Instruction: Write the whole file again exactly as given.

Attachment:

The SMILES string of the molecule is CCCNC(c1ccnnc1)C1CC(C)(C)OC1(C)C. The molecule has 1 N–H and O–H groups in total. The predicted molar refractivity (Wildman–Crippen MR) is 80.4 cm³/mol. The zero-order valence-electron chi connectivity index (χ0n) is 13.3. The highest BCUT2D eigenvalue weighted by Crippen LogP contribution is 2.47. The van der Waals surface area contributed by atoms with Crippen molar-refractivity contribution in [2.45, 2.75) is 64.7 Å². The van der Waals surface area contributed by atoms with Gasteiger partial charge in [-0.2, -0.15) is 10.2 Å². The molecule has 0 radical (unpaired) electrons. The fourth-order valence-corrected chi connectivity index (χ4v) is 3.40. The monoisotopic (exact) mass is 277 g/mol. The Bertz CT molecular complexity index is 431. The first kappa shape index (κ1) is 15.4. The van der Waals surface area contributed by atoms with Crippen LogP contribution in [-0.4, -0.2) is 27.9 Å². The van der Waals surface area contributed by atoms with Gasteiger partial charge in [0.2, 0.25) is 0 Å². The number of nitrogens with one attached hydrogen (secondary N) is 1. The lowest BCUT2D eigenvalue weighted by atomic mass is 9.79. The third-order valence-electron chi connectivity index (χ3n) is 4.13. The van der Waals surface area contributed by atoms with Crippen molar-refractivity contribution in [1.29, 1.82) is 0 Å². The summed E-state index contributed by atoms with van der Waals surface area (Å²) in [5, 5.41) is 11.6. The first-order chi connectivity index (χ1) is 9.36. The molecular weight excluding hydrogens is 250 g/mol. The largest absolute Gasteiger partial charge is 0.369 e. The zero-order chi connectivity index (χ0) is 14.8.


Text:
The SMILES string of the molecule is CCCNC(c1ccnnc1)C1CC(C)(C)OC1(C)C. The molecule has 1 N–H and O–H groups in total. The predicted molar refractivity (Wildman–Crippen MR) is 80.4 cm³/mol. The zero-order valence-electron chi connectivity index (χ0n) is 13.3. The highest BCUT2D eigenvalue weighted by Crippen LogP contribution is 2.47. The van der Waals surface area contributed by atoms with Crippen molar-refractivity contribution in [2.45, 2.75) is 64.7 Å². The van der Waals surface area contributed by atoms with Gasteiger partial charge in [-0.2, -0.15) is 10.2 Å². The molecule has 0 radical (unpaired) electrons. The fourth-order valence-corrected chi connectivity index (χ4v) is 3.40. The monoisotopic (exact) mass is 277 g/mol. The Bertz CT molecular complexity index is 431. The first kappa shape index (κ1) is 15.4. The van der Waals surface area contributed by atoms with Crippen LogP contribution in [-0.4, -0.2) is 27.9 Å². The van der Waals surface area contributed by atoms with Gasteiger partial charge in [0.2, 0.25) is 0 Å². The number of nitrogens with one attached hydrogen (secondary N) is 1. The lowest BCUT2D eigenvalue weighted by atomic mass is 9.79. The third-order valence-electron chi connectivity index (χ3n) is 4.13. The van der Waals surface area contributed by atoms with Crippen molar-refractivity contribution in [1.29, 1.82) is 0 Å². The summed E-state index contributed by atoms with van der Waals surface area (Å²) in [5, 5.41) is 11.6. The first-order chi connectivity index (χ1) is 9.36. The molecular weight excluding hydrogens is 250 g/mol. The largest absolute Gasteiger partial charge is 0.369 e. The zero-order chi connectivity index (χ0) is 14.8.